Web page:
On the North, Phil Crampton, Altitude Junkies, has his team moving higher:
The entire team, westerners and Sherpas, made the big walk from base camp to advanced base camp today. The rope fixers are planning to finish the route to the summit on the 17th or the 18th so we hopefully make a summit attempt on the 19th. Tomorrow we will plan to climb to the North Col again and the following day climb to camp two and camp three on the 17th and 18th respectively.
There may be 100 people attempting the summit from the North this weekend including a very large Chinese team
On the South, Camp 2 must be a madhouse with my estimate of 200 climbers, Sherpa and guides all hanging out and staring at the Lhotse Face every five minutes.
Adventure Consultants reports:
Today’s rest for members at Camp 2 has been most welcome. We are all re-establishing our equilibrium at this altitude and mentally and physically preparing for summit bid. Today’s weather forecast gave the green light, it is all systems go.
This morning 9 of our Sherpas carried our final loads to the South Col and 5 Sherpa went to Camp 3 and cut tent platforms in the icy slopes of the Lhotse Face. These vital steps completed our teams summit preparation. Tonight at midnight one of our strong climbing Sherpas Ringin will join join an eleven Sherpa summit rope fixing team. There plan tomorrow is to fix ropes all the way to the summitt and then return to the South Col. The positive outcome of this rope fixing is vital to achieving summit ambitions on the 18-21st, the predicted length of this summit weather window. Lets put out the good juju for the rope fixers.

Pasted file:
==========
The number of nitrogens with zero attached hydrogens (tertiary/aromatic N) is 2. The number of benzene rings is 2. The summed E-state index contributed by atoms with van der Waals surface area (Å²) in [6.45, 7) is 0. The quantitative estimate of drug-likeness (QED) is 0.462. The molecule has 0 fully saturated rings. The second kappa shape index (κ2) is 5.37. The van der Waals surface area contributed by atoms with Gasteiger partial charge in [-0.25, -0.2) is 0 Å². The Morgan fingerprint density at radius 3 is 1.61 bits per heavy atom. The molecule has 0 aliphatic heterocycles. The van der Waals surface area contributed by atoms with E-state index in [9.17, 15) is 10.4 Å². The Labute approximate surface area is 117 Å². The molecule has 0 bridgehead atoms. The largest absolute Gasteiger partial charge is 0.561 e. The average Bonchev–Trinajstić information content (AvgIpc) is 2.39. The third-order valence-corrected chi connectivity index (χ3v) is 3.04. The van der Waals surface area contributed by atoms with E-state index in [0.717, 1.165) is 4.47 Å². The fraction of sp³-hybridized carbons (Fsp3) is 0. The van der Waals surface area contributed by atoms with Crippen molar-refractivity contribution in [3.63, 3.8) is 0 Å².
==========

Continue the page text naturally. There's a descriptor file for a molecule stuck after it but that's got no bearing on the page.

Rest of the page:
And from Peak Freaks:
Tim reports that our team had a good day at Camp 2, resting and visiting among the other teams who just arrived. He’s impressed with how everyone is working together to space attempts and getting to know each other up there. He also said that the team is pleased that he planned they spend 3 nights minimum at Camp 2: Day 1 to climb – Day 2 to recover – Day 3 to get pumped. The next steps will be in the hands of our communal summit fixing team, so we wait and we watch.
The Mental Challenge
This is one of the most difficult times for climbers and families, regardless of whether they are waiting or climbing.
For those sitting at base camp, the overriding thought is “What if I miss this window.” They understand the crowds, the narrow first window and their leader’s decision to wait, but still … After years of getting this chance, what if being overly conservative robs their dream?
For those now sitting at one of the high camps, every time they hear a tent wall move or puff of strong wind, their ears perk, they glance around and wonder if the wind is picking up or dying down. Their entire lives are in the hands of Mother Nature, and they are helpless.
Either way, those back home sit and wait. They stay busy pretending to go on with their daily lives but their thoughts are far away, high on a mountain; sending positive thoughts to anyone who will listen.
I want to acknowledge all your kind comments on my site. Thanks for taking the time.It will get crazy now with all the summit pushes and I will be updating the site as needed, sometimes a few times a day.
Memories are Everything